Department of Revenue Director Brenda Henson urged the committee to clearly outline the scope of the study, including a definition of “purchase price.” Henson asked the committee if that would include real estate agent fees, for example. A memo from the Department of Revenue included another 30 questions for the committee’s consideration.
The bill to commission the study mirrors failed legislation from the 2022 budget session sponsored by committee members Reps. Chuck Gray (R-Casper) and Mark Jennings (R-Sheridan).
Teton County Assessor Melissa Shinkle spoke in favor of the bill, saying it would be especially helpful if combined with some type of rate cap.
“It may not sound like a relief program, but it will have an effect on those people who are on fixed incomes and have owned their homes for a long time in Wyoming,” Shinkle said.
Lawmakers also moved forward with three pieces of legislation that would provide more convenient relief for homeowners. A bill would change state statute to allow optional monthly payments, instead of residents paying twice a year.
Another bill would modify the state’s property tax refund program, which saw its highest demand yet in 2022, according to Henson. The previous record was in 2015, when some 2,300 residents qualified for the program, costing the state just under $1 million. So far this year, the department has reimbursed 3,075 applicants totaling more than $1.8 million.
The program’s budget for the biennium was $3 million, so “in order to make the program fully available to homeowners over the next year, we’re going to need additional money when it comes to overtime budget,” Henson said.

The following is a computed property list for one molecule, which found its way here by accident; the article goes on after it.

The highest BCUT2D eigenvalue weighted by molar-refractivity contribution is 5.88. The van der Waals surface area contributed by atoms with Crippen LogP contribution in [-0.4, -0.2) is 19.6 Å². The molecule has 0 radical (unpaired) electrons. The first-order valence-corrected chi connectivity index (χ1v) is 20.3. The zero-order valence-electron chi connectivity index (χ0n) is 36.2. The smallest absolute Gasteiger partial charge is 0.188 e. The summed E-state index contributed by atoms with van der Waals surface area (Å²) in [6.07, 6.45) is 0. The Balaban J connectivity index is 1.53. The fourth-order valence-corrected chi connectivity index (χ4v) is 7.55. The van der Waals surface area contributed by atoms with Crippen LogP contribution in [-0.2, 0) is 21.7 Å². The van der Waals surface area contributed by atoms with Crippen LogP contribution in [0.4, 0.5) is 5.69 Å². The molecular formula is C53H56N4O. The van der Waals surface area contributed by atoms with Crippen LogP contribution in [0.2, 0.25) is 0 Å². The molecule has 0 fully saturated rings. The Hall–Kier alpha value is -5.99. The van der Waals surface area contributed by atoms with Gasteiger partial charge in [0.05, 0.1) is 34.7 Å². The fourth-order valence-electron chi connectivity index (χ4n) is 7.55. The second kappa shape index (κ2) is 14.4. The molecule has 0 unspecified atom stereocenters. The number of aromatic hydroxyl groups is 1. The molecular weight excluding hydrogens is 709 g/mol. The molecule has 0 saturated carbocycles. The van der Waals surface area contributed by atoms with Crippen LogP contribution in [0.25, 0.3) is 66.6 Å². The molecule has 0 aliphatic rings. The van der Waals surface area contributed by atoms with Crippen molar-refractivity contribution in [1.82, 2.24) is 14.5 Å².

Sweetwater County Assessor Dave Divis encouraged lawmakers to continue funding the program and raising revenue requirements in lieu of other activities, such as the acquisition-based study.
“That’s not a property tax break. That’s a different way to value property for taxes,” Divis said. “If the Legislature really wants to help people who need property tax relief, I think [the refund program] is the best method because it is already in the statute. There is no constitutional amendment that needs to be passed. It can be managed now and there is no loss of income for anyone.”
Some 1,300 applicants were turned away this year, mainly because their income exceeded the limit. The draft bill would raise those income limits. The committee also amended the bill to require applicants to live in their homes at least six months out of the year.
The committee also voted to sponsor a bill that would exempt up to $50,000 of a home’s value from property taxes, at least for homes worth more than $200,000. Lower-priced homes, on the other hand, would get a 25% exemption under the bill. The legislation outlines other requirements for such an exemption, including limitation to owner-occupied homes that are lived in for at least six months a year. You must also have been a resident of the state for at least five years to qualify.
To address concerns about impacts to the local government budget, committee co-chair Rep. Steve Harshman (R-Casper) introduced a successful amendment to use state funds to reimburse counties for lost revenue due to the waiver. .
“We want to solve this problem, but in the meantime, not create other problems and that’s all I’m trying to do with this filler,” Harshman said.
The next committee meeting will be November 21 in Cheyenne.